As the year dawns down and we rewind the last 365 days, we tend to focus on unserving conclusions and find less reason to stay engaged. As the reflections are flowing so does the judgment about what should/could have had happened. The more we feel guilty over unfulfilled promises we gave to Self and perhaps the others, the more we entrap ourselves in reasons and justifications against so perceived failure.
The inconvenient truth is that we can learn from own mistakes only when we know we have made them. Only when we stop misinterpreting our stubbornness for being strong and unbreakable and accept the consequences of staying the same, we have an opportunity to truly embrace the change we want to be part of.
It is absolutely normal to encounter fears related to the adjustments required in our lives especially when we chose to pursue a new direction. However, overanalyzing our perceived inadequacy, dwelling on the possibility of a potential fiasco as well as projecting the clash between what others expect from us and what we have learned to expect of ourselves does not move us any closer to our desired outcome. The radical action – heartfelt choice over mind driven decision – does.
And it is tough because it demands of us more than a mere agreement or wishful thinking. It requires accepting at that moment all the risks that the choice involves. It means letting go of the ‘need to know and how’ and trusting that all will be discovered along the way as long as we start the journey.
Choosing comes with a powerful dose of anxiety because we are breaking through the internal structure of our beliefs about what is possible, how the world works, and/or what we need to become in order to be worthy. Those beliefs are the most significant obstacles in executing what we want. Yet, the more we resist the change, the more frustrating and stifling our circumstances become. The more we wish to change the more we stay the same. The more we try, the less we do.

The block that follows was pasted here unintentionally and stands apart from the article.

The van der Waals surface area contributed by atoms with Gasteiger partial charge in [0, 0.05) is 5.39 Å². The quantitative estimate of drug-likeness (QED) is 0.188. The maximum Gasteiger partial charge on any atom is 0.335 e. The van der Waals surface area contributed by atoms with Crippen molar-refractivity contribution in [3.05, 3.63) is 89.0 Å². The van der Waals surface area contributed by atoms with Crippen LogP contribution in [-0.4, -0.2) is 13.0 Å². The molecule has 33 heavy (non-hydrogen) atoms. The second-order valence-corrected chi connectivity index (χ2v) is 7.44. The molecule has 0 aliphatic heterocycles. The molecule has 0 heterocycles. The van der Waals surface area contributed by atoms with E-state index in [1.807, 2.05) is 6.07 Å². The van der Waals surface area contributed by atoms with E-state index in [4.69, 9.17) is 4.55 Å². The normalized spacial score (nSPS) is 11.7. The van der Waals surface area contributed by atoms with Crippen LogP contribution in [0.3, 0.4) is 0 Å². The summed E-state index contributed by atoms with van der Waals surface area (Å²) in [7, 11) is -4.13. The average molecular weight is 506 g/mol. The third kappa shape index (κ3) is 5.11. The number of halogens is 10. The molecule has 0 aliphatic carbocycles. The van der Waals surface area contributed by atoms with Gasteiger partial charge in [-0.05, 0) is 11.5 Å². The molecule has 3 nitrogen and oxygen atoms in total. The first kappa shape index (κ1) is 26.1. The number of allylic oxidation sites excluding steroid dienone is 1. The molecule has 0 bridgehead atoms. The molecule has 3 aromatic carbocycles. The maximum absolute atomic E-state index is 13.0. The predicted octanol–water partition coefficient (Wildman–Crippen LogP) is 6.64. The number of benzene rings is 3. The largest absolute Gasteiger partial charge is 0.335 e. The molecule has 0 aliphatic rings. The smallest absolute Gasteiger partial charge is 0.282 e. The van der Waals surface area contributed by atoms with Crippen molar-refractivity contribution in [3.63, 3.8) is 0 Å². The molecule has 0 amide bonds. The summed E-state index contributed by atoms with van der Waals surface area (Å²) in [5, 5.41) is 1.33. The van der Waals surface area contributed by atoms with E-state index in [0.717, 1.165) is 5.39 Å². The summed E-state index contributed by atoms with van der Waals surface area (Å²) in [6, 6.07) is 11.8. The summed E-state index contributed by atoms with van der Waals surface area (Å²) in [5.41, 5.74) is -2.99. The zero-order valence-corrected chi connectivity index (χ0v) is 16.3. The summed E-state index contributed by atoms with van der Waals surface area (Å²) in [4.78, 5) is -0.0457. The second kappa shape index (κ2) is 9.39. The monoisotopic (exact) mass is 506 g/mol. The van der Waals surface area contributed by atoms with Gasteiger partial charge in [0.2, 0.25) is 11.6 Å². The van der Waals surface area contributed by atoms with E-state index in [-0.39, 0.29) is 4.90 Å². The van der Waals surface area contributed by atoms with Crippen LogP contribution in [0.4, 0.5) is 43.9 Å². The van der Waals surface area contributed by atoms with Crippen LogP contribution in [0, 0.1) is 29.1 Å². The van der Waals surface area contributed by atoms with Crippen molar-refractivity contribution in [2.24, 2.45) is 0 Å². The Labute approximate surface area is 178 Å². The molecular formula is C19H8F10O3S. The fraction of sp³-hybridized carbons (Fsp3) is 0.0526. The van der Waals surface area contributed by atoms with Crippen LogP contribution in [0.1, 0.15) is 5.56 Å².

The next time you catch yourself in unproductive pattern of your thoughts, ruminating on what could have happened, ask yourself instead “what do I truly want?” and then “what else?” Keep exploring until you feel the passion for your creation. Then ask yourself again “what is my real challenge in achieving what I want?” Keep asking yourself until you feel “empty” and you can’t define any more challenges. Then ask yourself those two final questions “how big of a deal it is for me to have it/accomplish it?” and “what will I do to get it?”
Those answers can change our life. Fantasizing about wanting something does not make that desire a reality. Not recognizing the potential challenges ahead of time, depletes our energy while keeping us stuck in the same place. And finally if we can’t assign the importance to what we want, most likely we are trying to pursue just a temporary whim, a mere fantasy or nice to have idea. Perhaps what we want is not our true desire and we are just caught in enjoying wanting it. Maybe we don’t actually want it at all.
Nothing ever happens or changes without an effort, intention and commitment. Success and failure don’t exist without each other. Failure and struggle clarify the meaning of what we truly want, because each letdown takes us deeper to the core of our own humanness. It puts us through harshness and sharp edges of the circumstances. It teaches us to withhold and to withstand the uneasiness that comes with them but only when we are prepared to reinvent ourselves on the path to meet our true wants.